I was wondering what to do with the abundance of rosehips I get each year on my rambling rose when I came across this wartime recipe from The Ministry of Food. When food was short during the second world war every possible edible resource had to be exploited and the MoF issued these instructions for making rosehip syrup out of about 2 pounds (900gm) of hips.
- Boil 3 pints (1.7 litres) of boiling water.
- Mince the hips in a course mincer (nowadays a food processor will do!) and pour immediately into the boiling water.
- Bring to boil and then place aside for 15 minutes.
- Pour into a flannel or linen crash jelly bag (presumably some fine muslin will do?) and allow to drip until the bulk of the liquid has come through.
- Return the residue to the saucepan, add one and a half pints (852ml) of boiling water, stir and allow to stand for 10 minutes.
- Pour back into the jelly bag and allow to drip through. To make sure all the sharp hairs are removed, put back the first half cupful of liquid and allow to drip through again.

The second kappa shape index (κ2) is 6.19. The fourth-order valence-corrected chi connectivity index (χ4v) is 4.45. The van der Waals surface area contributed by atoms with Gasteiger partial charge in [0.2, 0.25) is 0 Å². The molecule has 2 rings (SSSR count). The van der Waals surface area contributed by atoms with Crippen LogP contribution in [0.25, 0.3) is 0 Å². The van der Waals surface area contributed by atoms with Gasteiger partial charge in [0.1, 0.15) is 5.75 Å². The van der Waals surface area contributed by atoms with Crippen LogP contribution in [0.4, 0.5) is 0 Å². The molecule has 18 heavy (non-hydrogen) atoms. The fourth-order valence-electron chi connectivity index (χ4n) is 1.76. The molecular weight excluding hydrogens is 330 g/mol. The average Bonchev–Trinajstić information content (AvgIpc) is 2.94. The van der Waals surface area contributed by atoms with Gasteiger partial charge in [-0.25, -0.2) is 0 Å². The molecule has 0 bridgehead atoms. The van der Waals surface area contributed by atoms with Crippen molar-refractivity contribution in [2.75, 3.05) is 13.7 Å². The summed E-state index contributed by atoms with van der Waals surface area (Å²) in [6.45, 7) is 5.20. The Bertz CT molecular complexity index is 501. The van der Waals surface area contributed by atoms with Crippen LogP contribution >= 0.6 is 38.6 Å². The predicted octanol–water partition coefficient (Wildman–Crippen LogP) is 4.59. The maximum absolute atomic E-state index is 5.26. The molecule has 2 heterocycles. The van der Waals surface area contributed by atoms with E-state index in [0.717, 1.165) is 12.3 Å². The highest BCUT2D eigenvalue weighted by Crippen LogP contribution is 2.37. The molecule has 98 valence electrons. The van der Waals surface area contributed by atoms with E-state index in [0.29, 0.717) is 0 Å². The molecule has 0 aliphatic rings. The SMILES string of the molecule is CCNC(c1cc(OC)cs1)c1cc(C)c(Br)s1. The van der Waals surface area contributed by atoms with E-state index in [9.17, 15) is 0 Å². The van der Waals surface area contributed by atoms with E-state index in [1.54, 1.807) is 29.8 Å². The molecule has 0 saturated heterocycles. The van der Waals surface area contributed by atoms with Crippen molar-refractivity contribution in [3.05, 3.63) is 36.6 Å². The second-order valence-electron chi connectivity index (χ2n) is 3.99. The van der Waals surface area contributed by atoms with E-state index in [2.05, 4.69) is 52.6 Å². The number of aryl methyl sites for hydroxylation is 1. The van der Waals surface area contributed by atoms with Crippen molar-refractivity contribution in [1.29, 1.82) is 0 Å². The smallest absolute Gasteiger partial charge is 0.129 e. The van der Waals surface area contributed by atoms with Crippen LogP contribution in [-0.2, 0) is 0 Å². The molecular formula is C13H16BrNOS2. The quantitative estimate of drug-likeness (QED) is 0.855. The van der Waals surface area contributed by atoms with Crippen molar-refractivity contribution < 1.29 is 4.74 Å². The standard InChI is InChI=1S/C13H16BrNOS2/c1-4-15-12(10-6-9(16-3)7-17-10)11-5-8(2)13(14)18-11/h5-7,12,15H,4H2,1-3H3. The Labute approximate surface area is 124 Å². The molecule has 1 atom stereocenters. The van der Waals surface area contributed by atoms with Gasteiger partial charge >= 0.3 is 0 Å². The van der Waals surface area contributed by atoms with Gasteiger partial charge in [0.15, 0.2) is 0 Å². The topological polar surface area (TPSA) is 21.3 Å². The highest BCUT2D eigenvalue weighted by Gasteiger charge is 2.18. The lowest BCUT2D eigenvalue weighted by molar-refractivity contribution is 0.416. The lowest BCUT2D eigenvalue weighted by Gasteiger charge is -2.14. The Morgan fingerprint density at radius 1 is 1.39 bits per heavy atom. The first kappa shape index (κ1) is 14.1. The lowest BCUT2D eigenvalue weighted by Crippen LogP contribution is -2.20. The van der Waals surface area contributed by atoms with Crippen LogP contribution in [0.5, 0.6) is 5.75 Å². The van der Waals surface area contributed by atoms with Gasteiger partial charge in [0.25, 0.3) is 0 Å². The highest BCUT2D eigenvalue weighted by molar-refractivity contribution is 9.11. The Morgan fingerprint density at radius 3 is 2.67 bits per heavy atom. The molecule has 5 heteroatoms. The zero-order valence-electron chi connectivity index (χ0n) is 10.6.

- Put the mixed juice into a clean saucepan and boil down until the juice measures about one and a half pints (852ml), then add one and a quarter pounds (560gm) of sugar and boil for a further 5 minutes.
- Pour into hot sterile bottles and seal at once.
- If corks are used, these should have been boiled for hour just previously and after insertion coated with melted paraffin wax.
- It is advisable to use small bottles as the syrup will not keep for more than a week or two once the bottle is opened.
- Store in a dark cupboard.
Source: The Hedgerow Harvest, Ministry of Food , 1943
What to do with your rosehip syrup
- You can do what my Mum did when I was a kid and give it to your children to keep colds at bay – rosehip syrup is full of Vitamin C
- You can pour it on your pancakes or drip it on your ice cream
- Dilute it and drink it
- Add it to a glass of white wine (like a Kir)
Any other ideas?